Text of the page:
159489-173

Overall survival and resection margin after hepatectomy for intrahepatic cholangiocarcinoma at academic cancer centers versus community cancer centers.

Category: 
Cancers of the Pancreas, Small Bowel, and Hepatobiliary Tract
Session Type and Session Title: 
Poster Session B: Cancers of the Pancreas, Small Bowel, and Hepatobiliary Tract
Abstract Number: 

339

Poster Board Number: 
Poster Session B Board #G19
Citation: 
J Clin Oncol 34, 2016 (suppl 4S; abstr 339)
Author(s): 
Nicholas Gerard Berger, Abdulrahman Y Hammad, John Thomas Miura, Fabian McCartney Johnston, Kathleen K. Christians, Susan Tsai, Kiran Turaga, T. Clark Gamblin; Medical College of Wisconsin, Milwaukee, WI

Abstract Disclosures

Abstract:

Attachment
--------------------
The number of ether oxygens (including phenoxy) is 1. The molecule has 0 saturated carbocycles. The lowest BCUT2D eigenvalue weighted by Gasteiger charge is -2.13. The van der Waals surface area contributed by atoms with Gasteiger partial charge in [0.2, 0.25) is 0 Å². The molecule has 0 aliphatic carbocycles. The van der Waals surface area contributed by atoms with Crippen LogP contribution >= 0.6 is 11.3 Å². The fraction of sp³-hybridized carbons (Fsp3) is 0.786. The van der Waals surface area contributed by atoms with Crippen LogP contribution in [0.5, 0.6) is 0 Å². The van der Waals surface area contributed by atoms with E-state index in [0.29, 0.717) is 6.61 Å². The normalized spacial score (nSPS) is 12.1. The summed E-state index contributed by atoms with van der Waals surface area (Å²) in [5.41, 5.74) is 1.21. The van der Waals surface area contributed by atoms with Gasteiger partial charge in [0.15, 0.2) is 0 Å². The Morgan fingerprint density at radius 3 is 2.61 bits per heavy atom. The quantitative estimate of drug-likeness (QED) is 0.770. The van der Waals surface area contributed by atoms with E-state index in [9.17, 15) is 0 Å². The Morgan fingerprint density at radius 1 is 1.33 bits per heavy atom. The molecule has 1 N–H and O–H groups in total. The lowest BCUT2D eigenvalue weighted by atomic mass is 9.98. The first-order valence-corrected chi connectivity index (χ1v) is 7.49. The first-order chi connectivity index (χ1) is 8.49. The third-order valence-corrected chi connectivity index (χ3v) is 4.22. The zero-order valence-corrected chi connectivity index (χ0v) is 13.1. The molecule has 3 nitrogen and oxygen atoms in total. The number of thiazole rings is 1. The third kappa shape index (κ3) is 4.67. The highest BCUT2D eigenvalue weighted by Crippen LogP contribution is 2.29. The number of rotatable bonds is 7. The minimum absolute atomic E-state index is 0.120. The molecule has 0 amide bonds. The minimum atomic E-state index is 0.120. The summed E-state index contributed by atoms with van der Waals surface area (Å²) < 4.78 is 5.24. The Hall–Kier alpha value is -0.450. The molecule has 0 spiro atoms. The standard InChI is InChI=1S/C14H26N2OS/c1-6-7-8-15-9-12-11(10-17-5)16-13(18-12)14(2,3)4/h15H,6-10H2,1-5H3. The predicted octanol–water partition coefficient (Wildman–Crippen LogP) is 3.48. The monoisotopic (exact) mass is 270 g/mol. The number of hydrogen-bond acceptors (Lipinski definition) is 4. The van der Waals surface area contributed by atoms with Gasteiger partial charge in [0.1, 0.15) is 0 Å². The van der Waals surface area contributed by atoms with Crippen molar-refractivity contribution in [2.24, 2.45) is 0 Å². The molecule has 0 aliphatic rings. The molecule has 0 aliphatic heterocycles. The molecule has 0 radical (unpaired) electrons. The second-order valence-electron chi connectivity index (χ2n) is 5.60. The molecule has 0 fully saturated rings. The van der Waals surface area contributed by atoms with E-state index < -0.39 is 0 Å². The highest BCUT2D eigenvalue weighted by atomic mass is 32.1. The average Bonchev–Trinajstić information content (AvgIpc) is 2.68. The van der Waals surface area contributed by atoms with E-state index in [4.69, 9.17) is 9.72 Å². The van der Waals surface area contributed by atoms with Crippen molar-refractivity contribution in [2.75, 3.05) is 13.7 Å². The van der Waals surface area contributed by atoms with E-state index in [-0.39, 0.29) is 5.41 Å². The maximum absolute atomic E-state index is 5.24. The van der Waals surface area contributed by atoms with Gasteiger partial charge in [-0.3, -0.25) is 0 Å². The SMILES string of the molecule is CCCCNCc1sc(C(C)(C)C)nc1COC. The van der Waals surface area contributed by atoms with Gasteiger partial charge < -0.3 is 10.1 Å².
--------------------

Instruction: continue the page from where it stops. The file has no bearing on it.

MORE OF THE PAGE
Background: Margin status is an important prognostic factor of survival following hepatectomy for intrahepatic cholangiocarcinoma (ICC). R0 resection for ICC correlates with improved recurrence-free survival and overall survival (OS). The present study hypothesized that surgical resection margins and survival rates vary between centers. Methods: Patients with ICC undergoing hepatectomy were identified from the National Cancer Database (1998-2011). Treating centers were categorized as Academic Cancer Centers (ACC), and Community Cancer Centers (CCC). Rates of R0 vs. R1/2 resection were examined. OS was analyzed by Kaplan-Meier method, and Cox multivariate modeling identified independent predictors of survival. Results: A total of 2,774 patients were identified. Hepatectomy was most often performed at ACC compared to CCC: 1,928 (69.5%) vs. 846 (30.5%). Hepatectomy at ACC was associated with higher rates of R0 resections compared to CCC (72.5% vs. 68.1%, p= 0.018). Higher 30-day readmission rates were seen following hepatectomy at ACC (9.9% vs. 5.7%, p= 0.002). Improved median OS was seen in ACC across all stages (25.8 months vs. 20.1 months; p< 0.001). After adjusting for age, sex, ethnicity, cirrhosis, alpha-feto protein level, comorbidity, disease stage, and margin status, hepatectomy at ACC was independently associated with improved OS (Hazards ratio: 0.79 [95%CI 0.62-0.99, p= 0.046]). Conclusions: ACC have higher rates of negative resection margins for ICC, but higher readmission rates following surgery. Survival is higher at ACC compared to CCC, suggesting that site of care plays a role in patient outcomes.